As parliament mulls its options for refurbishing the Palace of Westminster, it could learn from what happens when an estate is left to ruin
The revelation that the Houses of Parliament will cost up to an estimated £6bn to repair has sent MPs, and much of the UK’s media, into a heated discussion over stonework, potential subsidence, and the viability of carrying out work around particularly demanding tenants. And, most provocatively, over the point at which the cost of repair work means it should not be undertaken at all.
To take the final point first: the sums cited in last week’s parliamentary-commissioned report, carried out by Deloitte, Aecom and HOK, undeniably amount to an eye-watering cost for a country experiencing budget cuts to virtually every area of public spending.
But even so, there will be few people who genuinely want to see one of the UK’s most revered buildings fall into ruin, or - if problems cited in a previous surveyors’ report are accurate - literally slide into the Thames.
But saying that the Houses of Parliament need to be preserved is very different from saying that parliament itself cannot - or indeed should not - function outside of the walls of its ancestoral home, at least temporarily.
Of the options presented for refurbishment, by far the most costly is the one unsurprisingly believed to be favoured by many MPs: the one which does not require them to move out, and entails a programme of rolling repairs to be done around them.
But given that the report estimates that carrying out repairs in this way could almost double the cost to taxpayers, it would be good to see MPs focus on the opportunities that a partial or complete temporary decanting of parliament could offer - and at the same time not hurl more money at the project than is absolutely necessary.
A regional relocation to a series of one-off bases would be a powerful statement. But the practical arguments around transport, cost and security still favour London as parliament’s main base - there are several viable options for a relocation within the capital.
And as any construction consultant could tell MPs, there has been a plethora of research done on the impact of varied office environments on employee performance, wellbeing and attitude. Perhaps, rather than the adversarial layout of the Commons debating chamber, more time spent in an environment architecturally suited to collaboration might actually benefit the country’s elected representatives, and give them some fresh approaches to policy making to take back with them on their return to Westminster.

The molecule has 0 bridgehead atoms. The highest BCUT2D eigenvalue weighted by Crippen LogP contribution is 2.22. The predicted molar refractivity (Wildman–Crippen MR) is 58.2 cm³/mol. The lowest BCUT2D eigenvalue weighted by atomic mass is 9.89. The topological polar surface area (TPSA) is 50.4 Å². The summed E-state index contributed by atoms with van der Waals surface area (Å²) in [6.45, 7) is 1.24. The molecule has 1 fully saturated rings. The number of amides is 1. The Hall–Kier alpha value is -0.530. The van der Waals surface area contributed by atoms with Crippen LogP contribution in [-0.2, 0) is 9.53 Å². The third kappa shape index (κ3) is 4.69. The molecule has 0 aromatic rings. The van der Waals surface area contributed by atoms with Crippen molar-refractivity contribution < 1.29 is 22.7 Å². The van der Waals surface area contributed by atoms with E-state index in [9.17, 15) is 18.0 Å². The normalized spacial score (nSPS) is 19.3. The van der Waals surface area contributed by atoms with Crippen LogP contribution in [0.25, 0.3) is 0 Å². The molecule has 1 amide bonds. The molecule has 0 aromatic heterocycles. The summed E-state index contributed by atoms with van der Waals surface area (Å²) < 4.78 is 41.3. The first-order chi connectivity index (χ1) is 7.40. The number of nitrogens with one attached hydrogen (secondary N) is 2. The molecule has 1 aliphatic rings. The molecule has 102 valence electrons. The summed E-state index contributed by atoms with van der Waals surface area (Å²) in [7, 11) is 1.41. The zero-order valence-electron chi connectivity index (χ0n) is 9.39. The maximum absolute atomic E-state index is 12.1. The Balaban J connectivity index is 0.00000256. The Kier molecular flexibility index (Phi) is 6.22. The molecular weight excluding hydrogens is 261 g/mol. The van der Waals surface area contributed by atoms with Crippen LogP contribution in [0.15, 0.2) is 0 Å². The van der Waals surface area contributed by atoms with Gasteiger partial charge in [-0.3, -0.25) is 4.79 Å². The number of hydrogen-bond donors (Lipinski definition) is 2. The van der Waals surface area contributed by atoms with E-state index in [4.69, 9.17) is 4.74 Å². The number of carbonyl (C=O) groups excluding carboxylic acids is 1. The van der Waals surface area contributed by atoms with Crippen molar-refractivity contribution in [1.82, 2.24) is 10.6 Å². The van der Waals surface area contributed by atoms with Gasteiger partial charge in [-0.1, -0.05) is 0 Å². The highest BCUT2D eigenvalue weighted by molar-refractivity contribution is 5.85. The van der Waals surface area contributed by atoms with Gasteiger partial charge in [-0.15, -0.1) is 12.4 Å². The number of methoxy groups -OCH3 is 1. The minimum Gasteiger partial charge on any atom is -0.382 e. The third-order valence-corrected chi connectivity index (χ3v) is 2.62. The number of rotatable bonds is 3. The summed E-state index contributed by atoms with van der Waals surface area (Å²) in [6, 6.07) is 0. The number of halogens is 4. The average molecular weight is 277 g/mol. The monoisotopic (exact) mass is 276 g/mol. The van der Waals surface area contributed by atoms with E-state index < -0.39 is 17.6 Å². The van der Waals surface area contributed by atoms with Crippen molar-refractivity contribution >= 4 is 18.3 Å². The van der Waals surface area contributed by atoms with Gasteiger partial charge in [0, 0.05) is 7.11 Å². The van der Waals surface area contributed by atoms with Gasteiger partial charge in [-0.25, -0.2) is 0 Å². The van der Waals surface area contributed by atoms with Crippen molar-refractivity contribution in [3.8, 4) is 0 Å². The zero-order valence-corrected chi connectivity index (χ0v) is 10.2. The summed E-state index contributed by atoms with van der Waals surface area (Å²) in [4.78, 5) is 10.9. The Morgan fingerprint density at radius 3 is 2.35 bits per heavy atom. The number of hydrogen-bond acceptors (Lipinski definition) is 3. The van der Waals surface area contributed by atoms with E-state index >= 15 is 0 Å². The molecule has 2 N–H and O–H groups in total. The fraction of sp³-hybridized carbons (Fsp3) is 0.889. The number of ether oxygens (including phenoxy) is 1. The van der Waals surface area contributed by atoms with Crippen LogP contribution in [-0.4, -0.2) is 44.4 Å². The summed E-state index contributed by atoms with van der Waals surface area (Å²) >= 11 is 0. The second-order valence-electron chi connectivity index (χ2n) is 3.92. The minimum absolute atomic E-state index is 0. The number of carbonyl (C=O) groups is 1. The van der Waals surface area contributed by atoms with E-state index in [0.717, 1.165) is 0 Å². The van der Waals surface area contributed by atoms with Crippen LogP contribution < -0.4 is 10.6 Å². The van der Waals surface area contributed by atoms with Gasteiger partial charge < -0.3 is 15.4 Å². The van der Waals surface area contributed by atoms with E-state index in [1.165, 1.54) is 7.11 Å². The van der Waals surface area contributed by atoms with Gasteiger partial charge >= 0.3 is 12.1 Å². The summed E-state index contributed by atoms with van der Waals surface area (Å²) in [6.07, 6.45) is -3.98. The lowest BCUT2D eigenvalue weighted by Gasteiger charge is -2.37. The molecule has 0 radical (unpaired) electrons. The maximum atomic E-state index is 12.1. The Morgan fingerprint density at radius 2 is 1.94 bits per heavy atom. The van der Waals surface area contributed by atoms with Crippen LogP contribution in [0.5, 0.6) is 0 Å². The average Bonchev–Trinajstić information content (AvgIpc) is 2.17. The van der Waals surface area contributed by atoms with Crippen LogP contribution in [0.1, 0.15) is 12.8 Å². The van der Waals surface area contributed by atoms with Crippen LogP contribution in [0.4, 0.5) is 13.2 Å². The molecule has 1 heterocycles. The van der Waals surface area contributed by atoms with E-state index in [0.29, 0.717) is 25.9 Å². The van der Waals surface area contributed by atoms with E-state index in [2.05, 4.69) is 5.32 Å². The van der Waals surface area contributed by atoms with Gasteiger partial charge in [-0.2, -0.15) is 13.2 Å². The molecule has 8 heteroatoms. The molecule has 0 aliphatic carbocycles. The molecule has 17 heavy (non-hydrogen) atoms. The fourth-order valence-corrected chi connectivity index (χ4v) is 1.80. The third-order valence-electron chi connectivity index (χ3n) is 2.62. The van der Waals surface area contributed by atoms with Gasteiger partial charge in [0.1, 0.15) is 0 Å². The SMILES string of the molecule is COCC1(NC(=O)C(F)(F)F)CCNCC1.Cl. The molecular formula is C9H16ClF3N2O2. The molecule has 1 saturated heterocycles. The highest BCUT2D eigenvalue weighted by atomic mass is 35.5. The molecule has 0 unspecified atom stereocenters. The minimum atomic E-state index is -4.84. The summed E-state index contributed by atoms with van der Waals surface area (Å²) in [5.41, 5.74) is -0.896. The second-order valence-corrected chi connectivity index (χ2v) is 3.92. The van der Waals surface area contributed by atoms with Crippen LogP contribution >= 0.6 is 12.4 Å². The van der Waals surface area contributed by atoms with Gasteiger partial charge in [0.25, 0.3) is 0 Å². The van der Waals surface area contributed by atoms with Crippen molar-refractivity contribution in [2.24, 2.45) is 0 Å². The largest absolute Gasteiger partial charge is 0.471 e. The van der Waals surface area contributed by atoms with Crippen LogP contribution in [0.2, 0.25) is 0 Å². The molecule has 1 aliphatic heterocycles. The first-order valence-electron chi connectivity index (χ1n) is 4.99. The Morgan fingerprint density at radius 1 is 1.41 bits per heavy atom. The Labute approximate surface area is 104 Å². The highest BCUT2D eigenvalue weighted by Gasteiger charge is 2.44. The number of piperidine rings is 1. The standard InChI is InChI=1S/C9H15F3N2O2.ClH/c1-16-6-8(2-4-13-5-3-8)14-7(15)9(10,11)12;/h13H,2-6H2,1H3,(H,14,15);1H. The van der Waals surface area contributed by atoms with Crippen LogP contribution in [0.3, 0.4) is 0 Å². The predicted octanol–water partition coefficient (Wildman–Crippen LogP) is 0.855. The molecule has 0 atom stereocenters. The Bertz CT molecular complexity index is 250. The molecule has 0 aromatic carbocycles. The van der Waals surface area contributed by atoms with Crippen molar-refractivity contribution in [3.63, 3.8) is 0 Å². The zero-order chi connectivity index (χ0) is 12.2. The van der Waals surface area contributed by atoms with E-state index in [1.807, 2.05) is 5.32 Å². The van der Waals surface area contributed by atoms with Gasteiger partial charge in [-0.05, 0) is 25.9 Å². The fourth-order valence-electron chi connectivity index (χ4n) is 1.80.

The costs of even the least expensive option cited in last week’s report have already been called into question - both by those who say they are too low and layered with risk (see news page 10) and by a few commentators who just think builders are prone to overstating costs, and that MPs can - and should - get a cheaper quote.
But rather than contesting the price of the work, those appalled by the figures - especially those within parliament - might do well to reflect that this is, on a very public scale, a demonstration of what happens when an estate is effectively left to run to ruin, with minimal repair work, or, in some cases, none at all.
Because this is exactly the problem that is facing the school estate, the UK’s transport network, and the thousands of homes that are leaking emissions because of the lack of energy efficient upgrades and repairs. And that problem will only get worse the longer politicians prioritise small savings over rolling improvement programmes that at least keep pace with inexorable deterioration.
There surely can be no better time to convince MPs of the problems that follow a legacy of underspending on upkeep than now.
Sarah Richardson, editor